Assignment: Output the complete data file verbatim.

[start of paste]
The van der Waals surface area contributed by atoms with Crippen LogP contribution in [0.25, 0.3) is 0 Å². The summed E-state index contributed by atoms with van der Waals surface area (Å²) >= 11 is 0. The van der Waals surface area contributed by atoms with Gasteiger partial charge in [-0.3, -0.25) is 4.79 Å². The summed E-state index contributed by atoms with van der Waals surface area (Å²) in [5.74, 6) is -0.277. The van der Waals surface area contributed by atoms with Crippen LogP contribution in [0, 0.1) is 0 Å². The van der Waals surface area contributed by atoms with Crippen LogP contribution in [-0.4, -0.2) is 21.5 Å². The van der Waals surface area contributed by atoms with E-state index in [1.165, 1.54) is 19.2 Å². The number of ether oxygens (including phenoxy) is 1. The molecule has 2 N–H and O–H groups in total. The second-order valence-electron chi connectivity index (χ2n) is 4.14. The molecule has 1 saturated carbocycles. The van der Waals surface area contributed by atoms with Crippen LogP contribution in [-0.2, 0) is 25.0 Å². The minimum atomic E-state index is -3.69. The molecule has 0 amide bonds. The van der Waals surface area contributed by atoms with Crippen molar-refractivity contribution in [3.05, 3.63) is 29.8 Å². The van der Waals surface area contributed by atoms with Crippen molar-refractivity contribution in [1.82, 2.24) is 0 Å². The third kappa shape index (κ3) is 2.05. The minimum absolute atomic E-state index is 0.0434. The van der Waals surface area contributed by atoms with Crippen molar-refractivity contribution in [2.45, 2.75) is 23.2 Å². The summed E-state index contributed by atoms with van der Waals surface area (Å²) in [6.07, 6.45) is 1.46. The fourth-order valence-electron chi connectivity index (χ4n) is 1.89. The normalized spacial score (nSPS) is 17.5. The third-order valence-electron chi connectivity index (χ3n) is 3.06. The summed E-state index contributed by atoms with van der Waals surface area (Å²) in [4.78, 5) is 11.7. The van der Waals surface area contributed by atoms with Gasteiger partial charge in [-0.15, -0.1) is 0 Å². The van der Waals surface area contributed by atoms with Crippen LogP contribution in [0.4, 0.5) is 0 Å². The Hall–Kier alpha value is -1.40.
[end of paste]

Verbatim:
The van der Waals surface area contributed by atoms with Crippen LogP contribution in [0.25, 0.3) is 0 Å². The summed E-state index contributed by atoms with van der Waals surface area (Å²) >= 11 is 0. The van der Waals surface area contributed by atoms with Gasteiger partial charge in [-0.3, -0.25) is 4.79 Å². The summed E-state index contributed by atoms with van der Waals surface area (Å²) in [5.74, 6) is -0.277. The van der Waals surface area contributed by atoms with Crippen LogP contribution in [0, 0.1) is 0 Å². The van der Waals surface area contributed by atoms with Crippen LogP contribution in [-0.4, -0.2) is 21.5 Å². The van der Waals surface area contributed by atoms with E-state index in [1.165, 1.54) is 19.2 Å². The number of ether oxygens (including phenoxy) is 1. The molecule has 2 N–H and O–H groups in total. The second-order valence-electron chi connectivity index (χ2n) is 4.14. The molecule has 1 saturated carbocycles. The van der Waals surface area contributed by atoms with Crippen LogP contribution in [-0.2, 0) is 25.0 Å². The minimum atomic E-state index is -3.69. The molecule has 0 amide bonds. The van der Waals surface area contributed by atoms with Crippen molar-refractivity contribution in [3.05, 3.63) is 29.8 Å². The van der Waals surface area contributed by atoms with Crippen molar-refractivity contribution in [1.82, 2.24) is 0 Å². The third kappa shape index (κ3) is 2.05. The minimum absolute atomic E-state index is 0.0434. The van der Waals surface area contributed by atoms with Crippen molar-refractivity contribution in [2.45, 2.75) is 23.2 Å². The summed E-state index contributed by atoms with van der Waals surface area (Å²) in [6.07, 6.45) is 1.46. The fourth-order valence-electron chi connectivity index (χ4n) is 1.89. The normalized spacial score (nSPS) is 17.5. The third-order valence-electron chi connectivity index (χ3n) is 3.06. The summed E-state index contributed by atoms with van der Waals surface area (Å²) in [4.78, 5) is 11.7. The van der Waals surface area contributed by atoms with Gasteiger partial charge in [-0.15, -0.1) is 0 Å². The van der Waals surface area contributed by atoms with Crippen LogP contribution in [0.4, 0.5) is 0 Å². The Hall–Kier alpha value is -1.40.